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Blue Therapy and More on Toxic Pet Food

By Dr. Andrew Jones

From: Dr Andrew Jones
Author: Veterinary Secrets Revealed
Website: http://www.veterinarysecretsrevealed.com

Re: Blue Therapy and More on Toxic Pet Food

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Good morning everybody.

I am feeling much better today..it just so happens
that yesterday was SUNNY..YAAAAAAAAY and I was able
to spend some time walking Lewis.

As far as Winter Blue Therapy..I think there can be nothing
better than taking your dog for a walk in the sun.

Thank You for ALL of you who took the time to email and
reply on my blog 🙂

I am busy preparing for this months Member CD on Supplements-
and There are some KEY insights into EXACTLY what you should
be giving your dogs and cats.

I will be changing my supplement protocol based on this.

———————————————————-

To Get IN THE KNOW about SUPPLEMENTS and EXACTLY what
to give to PREVENT DISEASE check out my fancy pants
Membership Site at:

http://www.theonlinevet.com

———————————————————-

I watched a very interesting documentary on the Pet Food
Industry last night.

Here is a rundown on what was covered:

Do we really know what we’re feeding our pets? In the Spring of 2007,
pet owners across North America were devastated when upwards of 50,000
of their beloved pet dogs and cats fell seriously ill after eating
tainted pet food. Many of the animals died. Menu Foods of Toronto,
the manufacturer, initiated the biggest recall of pet food in North
American history.

In the wake of the scandal, the trust pet food makers so carefully
nurtured with pet lovers has been severely shaken, and the $16 billion
dollar pet food industry has come under public scrutiny as never before.
Pet owners and governments are asking: Is pet food both nutritious,
and safe? Does it live up to the claims of its makers? Is the industry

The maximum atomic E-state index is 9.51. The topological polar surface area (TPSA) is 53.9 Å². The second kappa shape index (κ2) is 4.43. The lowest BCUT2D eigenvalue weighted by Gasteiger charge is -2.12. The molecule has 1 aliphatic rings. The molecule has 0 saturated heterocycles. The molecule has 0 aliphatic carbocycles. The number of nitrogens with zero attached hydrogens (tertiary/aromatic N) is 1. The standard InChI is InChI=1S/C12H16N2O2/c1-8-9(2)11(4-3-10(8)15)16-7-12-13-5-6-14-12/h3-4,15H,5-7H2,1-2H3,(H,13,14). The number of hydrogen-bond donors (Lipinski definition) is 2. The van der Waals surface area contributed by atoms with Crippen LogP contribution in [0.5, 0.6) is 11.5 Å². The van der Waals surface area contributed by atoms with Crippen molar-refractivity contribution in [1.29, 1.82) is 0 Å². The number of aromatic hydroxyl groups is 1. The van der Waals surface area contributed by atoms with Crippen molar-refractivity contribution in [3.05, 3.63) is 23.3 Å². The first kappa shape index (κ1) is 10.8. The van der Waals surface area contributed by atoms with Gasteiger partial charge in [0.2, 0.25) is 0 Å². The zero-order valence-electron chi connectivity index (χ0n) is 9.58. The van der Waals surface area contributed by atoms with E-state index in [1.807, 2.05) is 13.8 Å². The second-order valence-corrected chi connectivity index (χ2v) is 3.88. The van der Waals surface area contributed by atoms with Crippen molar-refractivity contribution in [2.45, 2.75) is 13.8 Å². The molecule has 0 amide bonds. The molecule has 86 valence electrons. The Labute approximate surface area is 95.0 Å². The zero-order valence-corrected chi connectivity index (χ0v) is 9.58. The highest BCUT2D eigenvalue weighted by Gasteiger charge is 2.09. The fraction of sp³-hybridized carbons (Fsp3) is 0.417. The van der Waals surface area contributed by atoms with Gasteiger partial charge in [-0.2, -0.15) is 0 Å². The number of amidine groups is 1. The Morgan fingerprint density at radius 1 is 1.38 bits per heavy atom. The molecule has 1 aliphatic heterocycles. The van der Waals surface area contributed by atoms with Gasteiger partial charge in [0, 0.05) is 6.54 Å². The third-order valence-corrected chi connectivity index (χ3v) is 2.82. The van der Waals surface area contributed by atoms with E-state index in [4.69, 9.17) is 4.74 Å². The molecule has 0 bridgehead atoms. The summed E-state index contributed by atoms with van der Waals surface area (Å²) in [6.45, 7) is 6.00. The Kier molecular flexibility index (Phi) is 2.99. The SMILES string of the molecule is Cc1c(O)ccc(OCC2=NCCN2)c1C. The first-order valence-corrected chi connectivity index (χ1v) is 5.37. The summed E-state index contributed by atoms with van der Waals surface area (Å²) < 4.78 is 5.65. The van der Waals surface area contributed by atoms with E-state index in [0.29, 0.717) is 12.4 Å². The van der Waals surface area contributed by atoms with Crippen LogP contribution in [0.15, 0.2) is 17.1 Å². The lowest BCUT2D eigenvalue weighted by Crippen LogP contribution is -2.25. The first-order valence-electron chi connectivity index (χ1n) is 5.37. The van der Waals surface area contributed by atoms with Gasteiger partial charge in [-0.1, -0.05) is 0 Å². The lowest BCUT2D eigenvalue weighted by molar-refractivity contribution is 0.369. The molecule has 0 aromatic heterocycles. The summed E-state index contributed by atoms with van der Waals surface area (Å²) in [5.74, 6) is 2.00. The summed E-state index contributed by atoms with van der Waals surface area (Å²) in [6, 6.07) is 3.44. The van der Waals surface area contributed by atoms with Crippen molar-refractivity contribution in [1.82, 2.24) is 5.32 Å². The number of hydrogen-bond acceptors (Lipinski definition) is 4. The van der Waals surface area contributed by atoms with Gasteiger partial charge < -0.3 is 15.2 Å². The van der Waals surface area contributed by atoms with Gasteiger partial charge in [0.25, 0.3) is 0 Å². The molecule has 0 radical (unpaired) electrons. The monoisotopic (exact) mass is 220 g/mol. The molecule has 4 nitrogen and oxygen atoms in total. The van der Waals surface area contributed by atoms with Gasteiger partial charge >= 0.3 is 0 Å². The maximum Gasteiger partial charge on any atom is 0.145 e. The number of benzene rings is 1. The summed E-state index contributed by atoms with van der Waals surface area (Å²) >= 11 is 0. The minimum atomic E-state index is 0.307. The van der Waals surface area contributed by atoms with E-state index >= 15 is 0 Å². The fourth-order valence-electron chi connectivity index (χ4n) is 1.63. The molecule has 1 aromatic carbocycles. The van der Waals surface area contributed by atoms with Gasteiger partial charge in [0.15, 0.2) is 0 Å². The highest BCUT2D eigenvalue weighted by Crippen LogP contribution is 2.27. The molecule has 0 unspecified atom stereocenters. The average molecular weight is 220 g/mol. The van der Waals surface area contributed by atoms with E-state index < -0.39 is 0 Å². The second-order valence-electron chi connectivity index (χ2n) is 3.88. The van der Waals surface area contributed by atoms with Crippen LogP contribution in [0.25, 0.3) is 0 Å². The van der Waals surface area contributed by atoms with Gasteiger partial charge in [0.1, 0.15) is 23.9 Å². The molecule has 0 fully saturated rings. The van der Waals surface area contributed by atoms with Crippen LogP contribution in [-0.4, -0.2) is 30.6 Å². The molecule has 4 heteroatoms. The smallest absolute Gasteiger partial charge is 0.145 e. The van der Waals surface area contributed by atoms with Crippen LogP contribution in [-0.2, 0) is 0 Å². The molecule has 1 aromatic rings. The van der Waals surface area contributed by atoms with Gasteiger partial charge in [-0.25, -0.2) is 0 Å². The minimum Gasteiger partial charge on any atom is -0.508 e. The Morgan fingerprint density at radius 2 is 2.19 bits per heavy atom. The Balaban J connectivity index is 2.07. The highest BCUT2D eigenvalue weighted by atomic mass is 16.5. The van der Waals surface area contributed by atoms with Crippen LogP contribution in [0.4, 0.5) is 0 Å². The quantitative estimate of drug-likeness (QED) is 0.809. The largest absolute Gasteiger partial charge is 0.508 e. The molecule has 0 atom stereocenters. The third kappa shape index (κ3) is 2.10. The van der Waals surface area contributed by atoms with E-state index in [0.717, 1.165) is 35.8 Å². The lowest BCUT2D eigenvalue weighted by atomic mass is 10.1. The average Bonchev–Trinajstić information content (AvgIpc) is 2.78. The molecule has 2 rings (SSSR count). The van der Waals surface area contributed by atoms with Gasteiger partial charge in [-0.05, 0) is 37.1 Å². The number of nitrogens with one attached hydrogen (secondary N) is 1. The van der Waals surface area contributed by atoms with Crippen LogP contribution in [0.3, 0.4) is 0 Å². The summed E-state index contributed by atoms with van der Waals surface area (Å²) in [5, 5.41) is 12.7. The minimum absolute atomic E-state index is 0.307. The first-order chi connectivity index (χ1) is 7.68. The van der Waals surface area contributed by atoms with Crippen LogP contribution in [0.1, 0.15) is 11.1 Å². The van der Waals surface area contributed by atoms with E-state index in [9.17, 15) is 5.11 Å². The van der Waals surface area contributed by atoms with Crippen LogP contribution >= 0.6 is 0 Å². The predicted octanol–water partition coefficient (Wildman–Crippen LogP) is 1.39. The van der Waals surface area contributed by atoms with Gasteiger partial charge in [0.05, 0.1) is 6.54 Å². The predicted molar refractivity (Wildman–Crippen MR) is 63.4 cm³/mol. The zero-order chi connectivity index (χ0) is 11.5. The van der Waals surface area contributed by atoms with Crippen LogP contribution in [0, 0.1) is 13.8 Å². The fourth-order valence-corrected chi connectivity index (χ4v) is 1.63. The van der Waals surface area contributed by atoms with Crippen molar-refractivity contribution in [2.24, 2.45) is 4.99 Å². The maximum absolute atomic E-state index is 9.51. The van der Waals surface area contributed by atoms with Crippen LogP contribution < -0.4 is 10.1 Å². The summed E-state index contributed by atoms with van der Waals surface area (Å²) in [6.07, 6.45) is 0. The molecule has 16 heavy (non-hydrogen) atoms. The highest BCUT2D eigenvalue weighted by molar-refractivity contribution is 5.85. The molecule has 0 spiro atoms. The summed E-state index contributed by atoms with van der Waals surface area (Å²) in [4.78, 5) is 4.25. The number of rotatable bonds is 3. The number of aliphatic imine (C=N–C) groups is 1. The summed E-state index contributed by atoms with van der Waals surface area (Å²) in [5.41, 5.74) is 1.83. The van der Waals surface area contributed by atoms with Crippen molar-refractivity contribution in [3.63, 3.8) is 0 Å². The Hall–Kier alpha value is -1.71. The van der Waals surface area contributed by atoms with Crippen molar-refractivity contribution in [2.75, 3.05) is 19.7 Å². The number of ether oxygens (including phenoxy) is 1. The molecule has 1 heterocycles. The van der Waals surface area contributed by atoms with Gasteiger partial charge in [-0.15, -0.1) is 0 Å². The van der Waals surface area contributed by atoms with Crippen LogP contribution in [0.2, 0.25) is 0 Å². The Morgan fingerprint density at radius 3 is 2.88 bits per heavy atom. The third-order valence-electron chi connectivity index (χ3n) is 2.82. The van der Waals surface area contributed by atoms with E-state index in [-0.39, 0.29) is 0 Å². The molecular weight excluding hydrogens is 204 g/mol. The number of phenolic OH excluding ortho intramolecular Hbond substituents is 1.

adequately regulated?

Yap films’ new documentary, PET FOOD: A DOG’S BREAKFAST, investigates,
and discovers that a ‘dog’s breakfast’ may be just that.

This exposé takes viewers inside the world of pet food manufacturing
and is essential viewing for every pet owner.
 
PET FOOD: A DOG’S BREAKFAST features critics of the industry, foremost
among them Dr. Elizabeth Hodgkins, a California vet, and insider who
used to work in the pet food industry. She says the recall of food
made by Menu Foods of Toronto is a sign of larger problems.
“Unfortunately the pet food industry is cutting corners, is not
doing the testing it says it’s doing, is not using the quality
of ingredients it wants pet owners to believe are in that bag
and can, and is not forthcoming with pet owners about those facts. 
It is not a truthful industry.”

PET FOOD: A DOG’S BREAKFAST profiles three pet owners who say their
pets have been made ill or died as a result of eating tainted food.
They are plaintiffs in class action lawsuits seeking to recover not
only money spent on vet bills, but also compensation for the emotional
trauma they have suffered. One of the owners, Jovanna Kovacevic of
Toronto, says, “You get very close to a cat.  It’s not just an
animal, it’s a member of your family.  One of her cats died after
eating food that was later recalled.  Another is still sick and
needs ongoing, and ruinously expensive, veterinary care.  “It’s
not my fault”, she says, “so you want them to pay for their mistakes.
You’re angry.”

As Vancouver class action lawyer Lucianna Brasil explains, the
claim for emotional damages indicates how our view of pets has
changed over the past decades.  Animals used to be thought of as
companions. Now they are more like members of the family – like
substitute children.  In fact, about two thirds of pet owners are
childless. Even though under the current law, pets are considered
‘property’, the pet food industry strongly promotes the view that
pets are family members and markets its products on that basis.